release date: Apr 17, 2018
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The Burning Shores: Inside the Battle for the New Libya
The death of Colonel Muammar Qadhafi freed Libya from forty-two years of despotic rule, raising hopes for a new era. But in the aftermath, the country descended into bitter rivalries and civil war, paving the way for the Islamic State and a catastrophic migrant crisis.

In a fast-paced narrative that blends frontline reporting, analysis, and history, Frederic Wehrey tells the story of what went wrong. An Arabic-speaking Middle East scholar, Wehrey interviewed the key actors in Libya and paints vivid portraits of lives upended by a country in turmoil: the once-hopeful activists murdered or exiled, revolutionaries transformed into militia bosses or jihadist recruits, an aging general who promises salvation from the chaos in exchange for a return to the old authoritarianism. He traveled where few or no Western journalists have gone, from the shattered city of Benghazi, birthplace of the revolution, to the lawless Sahara, to the coastal stronghold of the Islamic State in Qadhafi's hometown of Sirte. He chronicles the American and international missteps after the dictator's death that led to the country's unraveling.
release date: Jun 17, 2021
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Jerusalem: The Contested City (The Modern Scholar)
Located in the heart of Israel, Jerusalem is the center for the spiritual world's three largest religions. Throughout its millennia-old history, Jerusalem has been known by many names: Salem, Zion, Hierosolymae, Al-Quds and others, and no city has ever been in more dispute. In scripture, the city's history began nearly 4,000 years ago, when Abraham met Melchizedek, King of Salem. Its significance as a "holy land" is evident by the number of religions that call it their spiritual home. Jews, Christians, and Muslims have struggled for its possession. In the 26 times a new group took over leadership of the city, the "City of Peace" has seen very little of its namesake, even through modern times, and 35 times it was at least partially destroyed. In light of the volatile nature of the Middle East, and today's ongoing conflicts, it is important that we understand why Jews, Christians, and Muslims all lay claim to Jerusalem. Through an in-depth study of the various holy sites in Jerusalem, you'll begin to see which are considered sacred and to whom. And through an investigation of Mark Twain's The Innocents Abroad, you will see the many different perspectives of pilgrims in days of long ago, and even today.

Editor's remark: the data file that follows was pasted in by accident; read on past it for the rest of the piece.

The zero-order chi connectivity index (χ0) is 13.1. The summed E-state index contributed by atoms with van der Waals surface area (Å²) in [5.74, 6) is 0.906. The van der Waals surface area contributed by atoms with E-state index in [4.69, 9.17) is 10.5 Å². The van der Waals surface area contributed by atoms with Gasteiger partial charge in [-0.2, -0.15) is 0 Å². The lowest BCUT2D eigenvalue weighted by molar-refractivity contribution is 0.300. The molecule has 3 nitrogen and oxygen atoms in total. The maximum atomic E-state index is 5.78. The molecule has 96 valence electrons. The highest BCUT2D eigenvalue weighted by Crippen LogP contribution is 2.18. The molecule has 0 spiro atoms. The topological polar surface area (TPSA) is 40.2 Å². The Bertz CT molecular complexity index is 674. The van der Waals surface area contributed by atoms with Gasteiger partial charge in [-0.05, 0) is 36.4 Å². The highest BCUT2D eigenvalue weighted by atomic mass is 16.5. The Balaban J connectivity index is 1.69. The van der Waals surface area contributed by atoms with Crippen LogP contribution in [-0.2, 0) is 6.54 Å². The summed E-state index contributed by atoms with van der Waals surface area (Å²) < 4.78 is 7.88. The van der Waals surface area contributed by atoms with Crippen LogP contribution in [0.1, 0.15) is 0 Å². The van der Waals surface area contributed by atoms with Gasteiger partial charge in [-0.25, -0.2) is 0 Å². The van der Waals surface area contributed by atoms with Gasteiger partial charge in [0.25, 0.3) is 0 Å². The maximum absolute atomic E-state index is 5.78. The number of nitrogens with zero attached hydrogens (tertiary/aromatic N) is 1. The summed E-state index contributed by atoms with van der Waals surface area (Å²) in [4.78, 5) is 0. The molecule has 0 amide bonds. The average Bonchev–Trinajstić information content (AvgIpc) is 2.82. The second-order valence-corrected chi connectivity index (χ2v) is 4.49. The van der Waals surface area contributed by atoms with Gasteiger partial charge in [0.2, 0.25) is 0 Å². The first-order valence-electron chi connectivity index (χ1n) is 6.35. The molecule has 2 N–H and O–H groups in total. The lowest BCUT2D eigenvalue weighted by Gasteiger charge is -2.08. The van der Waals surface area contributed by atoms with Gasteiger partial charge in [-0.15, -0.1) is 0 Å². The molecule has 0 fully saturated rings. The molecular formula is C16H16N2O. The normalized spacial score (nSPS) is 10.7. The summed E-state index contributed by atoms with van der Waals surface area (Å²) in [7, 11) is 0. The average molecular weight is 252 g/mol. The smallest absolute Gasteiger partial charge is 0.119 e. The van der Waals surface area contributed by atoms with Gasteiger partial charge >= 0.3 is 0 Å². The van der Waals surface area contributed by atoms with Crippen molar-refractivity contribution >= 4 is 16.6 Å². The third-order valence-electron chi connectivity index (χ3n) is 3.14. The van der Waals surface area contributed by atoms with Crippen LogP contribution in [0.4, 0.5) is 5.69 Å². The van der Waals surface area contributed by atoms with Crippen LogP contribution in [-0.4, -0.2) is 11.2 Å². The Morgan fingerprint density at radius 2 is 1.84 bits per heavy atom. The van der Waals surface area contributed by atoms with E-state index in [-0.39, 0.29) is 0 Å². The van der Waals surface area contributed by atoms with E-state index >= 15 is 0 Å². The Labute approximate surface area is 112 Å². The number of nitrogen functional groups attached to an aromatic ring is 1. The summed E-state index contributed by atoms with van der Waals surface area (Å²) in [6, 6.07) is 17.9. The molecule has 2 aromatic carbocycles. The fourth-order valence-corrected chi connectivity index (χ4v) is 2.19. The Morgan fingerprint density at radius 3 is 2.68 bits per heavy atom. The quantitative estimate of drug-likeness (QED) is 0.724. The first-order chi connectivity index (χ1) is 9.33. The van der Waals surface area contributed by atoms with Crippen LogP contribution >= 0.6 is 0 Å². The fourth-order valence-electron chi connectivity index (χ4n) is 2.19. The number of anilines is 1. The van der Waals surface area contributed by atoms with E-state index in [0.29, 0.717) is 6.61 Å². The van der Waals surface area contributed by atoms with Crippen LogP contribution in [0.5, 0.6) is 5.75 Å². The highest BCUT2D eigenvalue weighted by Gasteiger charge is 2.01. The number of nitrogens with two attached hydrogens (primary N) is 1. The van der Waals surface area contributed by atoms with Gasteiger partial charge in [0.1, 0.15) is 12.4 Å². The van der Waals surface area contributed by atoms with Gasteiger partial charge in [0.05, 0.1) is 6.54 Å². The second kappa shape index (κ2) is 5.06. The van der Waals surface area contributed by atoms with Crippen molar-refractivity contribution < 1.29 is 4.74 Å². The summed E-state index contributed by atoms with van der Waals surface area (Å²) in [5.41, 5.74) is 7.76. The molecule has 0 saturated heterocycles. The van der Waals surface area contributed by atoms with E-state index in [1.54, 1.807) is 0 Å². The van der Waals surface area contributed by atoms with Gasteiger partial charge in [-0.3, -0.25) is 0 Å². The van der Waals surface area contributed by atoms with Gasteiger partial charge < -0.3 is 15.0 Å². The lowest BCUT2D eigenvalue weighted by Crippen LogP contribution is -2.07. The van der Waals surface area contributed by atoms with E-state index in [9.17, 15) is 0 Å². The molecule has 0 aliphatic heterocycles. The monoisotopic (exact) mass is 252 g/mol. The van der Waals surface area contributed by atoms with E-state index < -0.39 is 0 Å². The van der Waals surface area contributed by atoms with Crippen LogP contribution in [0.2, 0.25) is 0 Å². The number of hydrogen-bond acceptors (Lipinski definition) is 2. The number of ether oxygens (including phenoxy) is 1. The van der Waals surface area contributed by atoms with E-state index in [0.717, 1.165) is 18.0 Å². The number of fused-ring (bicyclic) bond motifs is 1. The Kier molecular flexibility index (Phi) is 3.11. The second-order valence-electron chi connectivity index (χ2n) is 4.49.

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release date: Aug 23, 2017
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Kandahar: The History and Legacy of One of Afghanistan's Oldest Cities

The city of Kandahar dates back to the middle of the first millennium BCE, originally as a Persian town on the edge of the great Registan Desert in southeastern Afghanistan, that was reestablished and repopulated by Alexander the Great in the BCE fourth century. The ancient site of Kandahar developed on a rocky ridge some three kilometers to the west of the present-day city of the same name, which was founded in the 18th century.

Kandahar was strategically located on the trade routes connecting India and the Middle East, and for this reason it was the target of many conquerors throughout the ages. The city has been in the hands of Persians, Greeks, Arabs (from the seventh century), Turks (10th century), Mongols (12th century), and Indians (16th century). Later, it was conquered by the Safavid-Persians and the Ghilji, a tribe instrumental in the emergence of the modern state of Afghanistan. Nonetheless, as one writer put it, "The Arab Muslim armies that arrived in the seventh century were following the routes used previously by Persian and Greek invaders, but none of these empires, or the nearly 20 empires and dynasties that came late, found Afghanistan easy to conquer and control. The Afghan peoples, though internally divided, tend to unite in fierce opposition to outsiders."

The old city of Kandahar was abandoned following its near-total destruction in 1738, but a few years later a new city was founded a few kilometers to the east, at the location of present-day Kandahar. Between 1748 and 1773 this was the capital of the new kingdom of Afghanistan. Subsequently, the city was temporarily conquered by British troops during the Anglo-Afghan wars, and has been the site of considerable fighting and destruction during the ongoing conflicts in the region.

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release date: Jul 03, 2018
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The Terrorist Factory: ISIS, the Yazidi Genocide, and Exporting Terror

A riveting, behind-the-scenes look of the Yazidi genocide and the terrorist threat it holds for the West, based on the investigation by Father Patrick Desbois, Costel Nastasie, and their team at Yahad–In Unum, as first shown on 60 Minutes.

With testimony drawn from more than 200 interviews with Yazidi survivors―girls, women, boys, and men―recorded during 11 investigative trips to refugee camps in Iraqi Kurdistan.

"If you read only one book on this subject, it should be this one.”―Lara Logan, 60 Minutes